Smoking is the leading cause of death and disease worldwide. Want another reason to quit smoking? There are some serious effects on your vision caused by smoking? Here are some of them.
Carotenoid concentrations (beta-carotene, lutein and zeaxanthin) in the blood are depressed. Even smokers who eat large amounts of green leafy vegetables will have lower blood concentrations than nonsmokers.
In the earlier section
I discussed oxidative stress, the ongoing damage that free radicals can do, and how antioxidants can help reduce this damage. In the section
I discussed the particular effects of oxidative stress on your vision.
Well, the bad news is that smoking increases oxidative stress while also reducing antioxidant levels in your blood. This means that you are increasing the damage while at the same time reducing the only help available to combat it.
Smoking also increases the risk of vascular disease, so the likelihood of damage to the blood vessels in your eyes increases the more you smoke.
This triple whammy of destruction greatly increases your chances of developing an “age-related” eye disease. For example, researchers have found a direct correlation between the number of years of smoking, and the number of cigarettes smoked each day, with the incidence of macular degeneration.
Smokers have less than half the macular pigment density of smokers, and these low levels increase the risk that smokers will develop macular degeneration.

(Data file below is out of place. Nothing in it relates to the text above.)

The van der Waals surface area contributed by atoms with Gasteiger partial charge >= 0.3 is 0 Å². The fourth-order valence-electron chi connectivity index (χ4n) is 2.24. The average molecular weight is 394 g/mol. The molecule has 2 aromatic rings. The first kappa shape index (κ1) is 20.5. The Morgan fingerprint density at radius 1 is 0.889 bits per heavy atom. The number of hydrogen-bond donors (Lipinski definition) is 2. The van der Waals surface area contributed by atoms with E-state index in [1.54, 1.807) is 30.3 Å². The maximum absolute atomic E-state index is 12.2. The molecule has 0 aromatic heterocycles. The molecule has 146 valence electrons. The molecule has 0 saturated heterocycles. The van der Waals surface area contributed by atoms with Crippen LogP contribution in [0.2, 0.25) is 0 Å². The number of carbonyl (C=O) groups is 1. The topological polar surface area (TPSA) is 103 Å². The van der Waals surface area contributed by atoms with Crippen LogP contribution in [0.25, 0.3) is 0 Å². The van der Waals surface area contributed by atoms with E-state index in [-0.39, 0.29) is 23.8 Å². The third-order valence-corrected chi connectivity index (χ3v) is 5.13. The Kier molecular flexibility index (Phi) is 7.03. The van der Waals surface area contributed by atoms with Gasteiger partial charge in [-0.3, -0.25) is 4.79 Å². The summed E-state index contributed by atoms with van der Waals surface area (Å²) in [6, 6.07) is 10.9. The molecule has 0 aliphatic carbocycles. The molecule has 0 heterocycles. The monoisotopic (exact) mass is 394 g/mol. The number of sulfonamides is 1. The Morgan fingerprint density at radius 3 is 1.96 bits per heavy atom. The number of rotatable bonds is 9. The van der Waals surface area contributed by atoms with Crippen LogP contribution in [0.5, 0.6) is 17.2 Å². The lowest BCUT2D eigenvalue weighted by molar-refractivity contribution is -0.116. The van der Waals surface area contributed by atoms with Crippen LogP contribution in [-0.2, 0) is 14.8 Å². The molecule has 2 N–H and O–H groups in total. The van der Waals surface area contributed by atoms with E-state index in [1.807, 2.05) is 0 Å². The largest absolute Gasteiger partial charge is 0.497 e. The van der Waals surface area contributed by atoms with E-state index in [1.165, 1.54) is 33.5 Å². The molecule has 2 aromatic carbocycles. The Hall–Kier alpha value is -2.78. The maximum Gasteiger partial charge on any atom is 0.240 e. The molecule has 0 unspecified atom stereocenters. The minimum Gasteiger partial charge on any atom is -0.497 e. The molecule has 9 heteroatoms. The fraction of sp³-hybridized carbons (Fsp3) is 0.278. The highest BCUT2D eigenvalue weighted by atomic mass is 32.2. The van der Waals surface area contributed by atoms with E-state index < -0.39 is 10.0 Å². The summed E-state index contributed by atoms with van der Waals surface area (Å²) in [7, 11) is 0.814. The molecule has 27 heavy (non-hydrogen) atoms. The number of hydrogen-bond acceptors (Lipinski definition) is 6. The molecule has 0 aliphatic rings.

Smoking’s effects on your vision are cumulative, that is, the more you smoke, the worse your vision will become. And these effects are irreversible. They cannot be undone by eating more nutritious foods or taking more antioxidant supplements.
Are you a nonsmoker? Have you already quit smoking? If you live with a smoker, or work in a smoky environment (for example, a bar or restaurant), you have a slightly greater risk of contracting macular degeneration.
Since smoking’s effects continue to accumulate, the only thing you can do to help your vision is to quit smoking. It’s not easy, and you’re going to need help, but the rewards (continuing good vision, or a possible halt to visual decline) are definitely worth it.
What’s the best way to quit smoking? Use nicotine patches or chewing gum — both now available without a doctor’s prescription — or a nicotine inhaler, which does require a prescription.
Combine these nicotine replacement therapies with behavioral techniques designed to help you quit smoking. And start exercising, or exercise more.
There are many organizations that can provide you with information on how you can quit smoking. You may need to sample a few methods until you find one that works for you.
Don’t put it off! You’ll thank yourself when you’re older and still have your sight left.